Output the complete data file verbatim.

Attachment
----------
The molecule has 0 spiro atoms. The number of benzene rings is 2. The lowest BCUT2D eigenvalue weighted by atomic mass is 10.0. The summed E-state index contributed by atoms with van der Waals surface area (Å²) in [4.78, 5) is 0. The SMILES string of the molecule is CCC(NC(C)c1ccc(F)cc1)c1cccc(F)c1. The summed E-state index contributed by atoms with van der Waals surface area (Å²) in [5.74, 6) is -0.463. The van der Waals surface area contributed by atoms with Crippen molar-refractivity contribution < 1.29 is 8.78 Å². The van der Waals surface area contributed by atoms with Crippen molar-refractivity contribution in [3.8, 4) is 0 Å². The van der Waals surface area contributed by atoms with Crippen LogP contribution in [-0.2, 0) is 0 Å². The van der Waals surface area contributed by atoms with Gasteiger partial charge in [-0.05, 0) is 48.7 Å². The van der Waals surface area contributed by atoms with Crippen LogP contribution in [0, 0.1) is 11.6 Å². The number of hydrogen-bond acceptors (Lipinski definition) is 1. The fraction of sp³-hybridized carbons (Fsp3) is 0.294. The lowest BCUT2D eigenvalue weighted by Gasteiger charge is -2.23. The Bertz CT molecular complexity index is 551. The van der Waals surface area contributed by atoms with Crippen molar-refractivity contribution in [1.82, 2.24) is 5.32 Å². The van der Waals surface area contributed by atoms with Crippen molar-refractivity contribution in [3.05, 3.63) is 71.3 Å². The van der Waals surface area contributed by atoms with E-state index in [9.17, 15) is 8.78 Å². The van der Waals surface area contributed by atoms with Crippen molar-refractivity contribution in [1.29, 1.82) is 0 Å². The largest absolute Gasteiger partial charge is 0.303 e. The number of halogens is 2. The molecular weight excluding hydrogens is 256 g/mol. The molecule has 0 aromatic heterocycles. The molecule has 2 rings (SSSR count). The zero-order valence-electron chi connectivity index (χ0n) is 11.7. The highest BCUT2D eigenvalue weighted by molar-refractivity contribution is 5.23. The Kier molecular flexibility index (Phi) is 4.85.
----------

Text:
The molecule has 0 spiro atoms. The number of benzene rings is 2. The lowest BCUT2D eigenvalue weighted by atomic mass is 10.0. The summed E-state index contributed by atoms with van der Waals surface area (Å²) in [4.78, 5) is 0. The SMILES string of the molecule is CCC(NC(C)c1ccc(F)cc1)c1cccc(F)c1. The summed E-state index contributed by atoms with van der Waals surface area (Å²) in [5.74, 6) is -0.463. The van der Waals surface area contributed by atoms with Crippen molar-refractivity contribution < 1.29 is 8.78 Å². The van der Waals surface area contributed by atoms with Crippen molar-refractivity contribution in [3.8, 4) is 0 Å². The van der Waals surface area contributed by atoms with Crippen LogP contribution in [-0.2, 0) is 0 Å². The van der Waals surface area contributed by atoms with Gasteiger partial charge in [-0.05, 0) is 48.7 Å². The van der Waals surface area contributed by atoms with Crippen LogP contribution in [0, 0.1) is 11.6 Å². The number of hydrogen-bond acceptors (Lipinski definition) is 1. The fraction of sp³-hybridized carbons (Fsp3) is 0.294. The lowest BCUT2D eigenvalue weighted by Gasteiger charge is -2.23. The Bertz CT molecular complexity index is 551. The van der Waals surface area contributed by atoms with Crippen molar-refractivity contribution in [1.82, 2.24) is 5.32 Å². The van der Waals surface area contributed by atoms with Crippen molar-refractivity contribution in [3.05, 3.63) is 71.3 Å². The van der Waals surface area contributed by atoms with E-state index in [9.17, 15) is 8.78 Å². The van der Waals surface area contributed by atoms with Crippen molar-refractivity contribution in [1.29, 1.82) is 0 Å². The largest absolute Gasteiger partial charge is 0.303 e. The number of halogens is 2. The molecular weight excluding hydrogens is 256 g/mol. The molecule has 0 aromatic heterocycles. The molecule has 2 rings (SSSR count). The zero-order valence-electron chi connectivity index (χ0n) is 11.7. The highest BCUT2D eigenvalue weighted by molar-refractivity contribution is 5.23. The Kier molecular flexibility index (Phi) is 4.85.